I’ve worked in software development for a few years. I once was responsible for Software Configuration Management for a system where, after auditing the requirements and code, performing the builds, and developing the installer, I actually burned the software onto CDs for delivery.
Today, many of our systems are in the Web or the Cloud, accessed through our browser. We rarely install software from a CD or DVD drive anymore; in fact, many of our systems don’t even have a DVD drive! As a result, the way we think about delivering software has completely transformed. Today’s paradigm is Continuous Integration (CI) and Continuous Delivery (CD), in which software can be immediately tested, confirmed, and even delivered as soon as a developer completes it.
This new mindset causes us to wonder: if new capabilities can be delivered continuously, as soon as they are ready, is the software ever truly done? Should we even think about “done” as a goal to reach for?
From a client’s point of view, I assume that yes, they want to know what “done” is, how much it costs to get to “done,” and when “done” is expected to happen. None of this is unreasonable, but it is informed by the old software paradigm rather than the new one. After all, we know that the requirements for “done” are often obsolete as soon as they are approved, and change will occur during implementation, causing “done” to be late, over budget, or worst of all, not what our client needs.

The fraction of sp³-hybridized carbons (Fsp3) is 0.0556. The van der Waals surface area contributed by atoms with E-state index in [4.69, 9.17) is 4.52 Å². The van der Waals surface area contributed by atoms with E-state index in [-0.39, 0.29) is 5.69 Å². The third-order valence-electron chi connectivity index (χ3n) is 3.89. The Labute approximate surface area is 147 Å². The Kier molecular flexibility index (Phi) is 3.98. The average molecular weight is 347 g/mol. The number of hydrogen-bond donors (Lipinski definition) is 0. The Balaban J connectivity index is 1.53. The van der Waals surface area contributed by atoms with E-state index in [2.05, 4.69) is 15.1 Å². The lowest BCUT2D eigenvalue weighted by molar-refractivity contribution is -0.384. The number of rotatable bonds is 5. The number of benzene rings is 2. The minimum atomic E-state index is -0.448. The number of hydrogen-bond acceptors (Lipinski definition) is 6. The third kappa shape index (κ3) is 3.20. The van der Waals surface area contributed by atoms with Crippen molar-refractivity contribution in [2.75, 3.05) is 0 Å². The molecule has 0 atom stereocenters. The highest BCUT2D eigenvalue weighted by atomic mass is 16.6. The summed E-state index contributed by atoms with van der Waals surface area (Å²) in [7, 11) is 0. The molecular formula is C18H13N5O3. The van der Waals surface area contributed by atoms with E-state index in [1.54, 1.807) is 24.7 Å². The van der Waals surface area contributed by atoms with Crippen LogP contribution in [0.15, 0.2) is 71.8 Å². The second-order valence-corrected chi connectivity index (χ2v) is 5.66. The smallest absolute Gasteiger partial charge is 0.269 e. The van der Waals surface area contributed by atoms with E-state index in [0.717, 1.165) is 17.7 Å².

At Web Teks, we embrace the continuous model for software development, rather than the “done” delivery model. This allows us to embrace change rather than defending against it, collaborating with our clients to understand what the change means and how we will approach it. We continuously discuss a roadmap for their software, including not only enhancements suggested by users, developers, and other stakeholders, but also maintenance of the solution to minimize the accumulation of technical debt.
Does this mean that we don’t have deadlines and budgets, that there is never any sort of “done”? Of course not! We simply measure “done” at a more granular level. “Done” can apply to a new feature or to the fix for a single bug. Budget, timeline, and scope are taken together to set expectations, and we discuss these with our clients at least once a week.
When will your software be finished? We are happiest when the answer is “never.” Our goal is to partner with our clients to continue improving their software systems, embracing change as an opportunity for improvement and guiding technology decisions both tactically and strategically. We are inspired when our clients take our advice and excited when our clients are engaged in the process of planning and improving their systems.
Contact us today if you need to chat about your tech stack, website, apps, drone tech, digital transformation, or just need some tech guidance in your business!